Regardless of whether you may have breached the terms of your contract by resigning without notice, your employer still has to pay you what you are owed in your final pay packet, which could include wages for work done and any outstanding holiday entitlement. If you owe the employer money, such as holiday entitlement or training fees that have been pre-agreed, this may be deducted from your final pay, but only if authorised.

Can I resign with immediate effect due to stress?

You do not have to give notice if you resign after working somewhere for less than a month and you have no contract. Otherwise, if your employment contract requires written confirmation of your resignation and a minimum notice period to be given, you would be in breach of contract by not giving the required notice that you are resigning.

Do you legally have to work your notice period UK?

If your employment contract specifies a notice period, you are obliged by law to follow this. However, depending on the circumstances, you may be able to negotiate and agree with your employer to waive the notice period and terminate the contract with immediate effect.

Last updated: 29 November 2023


Founder and Managing Director Anne Morris is a fully qualified solicitor and trusted adviser to large corporates through to SMEs, providing strategic immigration and global mobility advice to support employers with UK operations to meet their workforce needs through corporate immigration.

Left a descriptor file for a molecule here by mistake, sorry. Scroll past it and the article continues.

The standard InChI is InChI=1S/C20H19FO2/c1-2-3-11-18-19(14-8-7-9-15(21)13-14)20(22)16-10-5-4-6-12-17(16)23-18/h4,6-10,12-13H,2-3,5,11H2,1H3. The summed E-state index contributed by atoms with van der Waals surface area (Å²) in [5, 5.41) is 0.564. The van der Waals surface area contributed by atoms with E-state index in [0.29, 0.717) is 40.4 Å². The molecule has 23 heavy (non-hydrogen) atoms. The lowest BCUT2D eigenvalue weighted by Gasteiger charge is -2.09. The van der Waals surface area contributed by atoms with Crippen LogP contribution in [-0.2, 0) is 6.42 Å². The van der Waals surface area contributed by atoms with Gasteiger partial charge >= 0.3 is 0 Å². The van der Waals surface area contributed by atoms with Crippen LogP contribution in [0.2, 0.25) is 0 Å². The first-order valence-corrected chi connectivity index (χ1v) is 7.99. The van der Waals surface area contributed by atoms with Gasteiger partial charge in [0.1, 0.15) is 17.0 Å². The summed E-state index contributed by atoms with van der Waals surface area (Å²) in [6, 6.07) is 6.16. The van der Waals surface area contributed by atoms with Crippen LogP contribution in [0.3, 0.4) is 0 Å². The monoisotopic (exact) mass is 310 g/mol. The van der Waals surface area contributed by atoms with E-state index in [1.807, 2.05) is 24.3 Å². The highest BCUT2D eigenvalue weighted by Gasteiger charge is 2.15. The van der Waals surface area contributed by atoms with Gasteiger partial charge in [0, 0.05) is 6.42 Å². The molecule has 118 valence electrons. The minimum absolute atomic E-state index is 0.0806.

She is a recognised by Legal 500and Chambers as a legal expert and delivers Board-level advice on business migration and compliance risk management as well as overseeing the firm’s development of new client propositions and delivery of cost and time efficient processing of applications.

Anne is an active public speaker, immigration commentator, and immigration policy contributor and regularly hosts training sessions for employers and HR professionals

About DavidsonMorris

As employer solutions lawyers, DavidsonMorris offers a complete and cost-effective capability to meet employers’ needs across UK immigration and employment law, HR and global mobility.

Led by Anne Morris, one of the UK’s preeminent immigration lawyers, and with rankings in The Legal 500 and Chambers & Partners, we’re a multi-disciplinary team helping organisations to meet their people objectives, while reducing legal risk and nurturing workforce relations.

Legal Disclaimer

The matters contained in this article are intended to be for general information purposes only. This article does not constitute legal advice, nor is it a complete or authoritative statement of the law, and should not be treated as such. Whilst every effort is made to ensure that the information is correct at the time of writing, no warranty, express or implied, is given as to its accuracy and no liability is accepted for any error or omission. Before acting on any of the information contained herein, expert legal advice should be sought.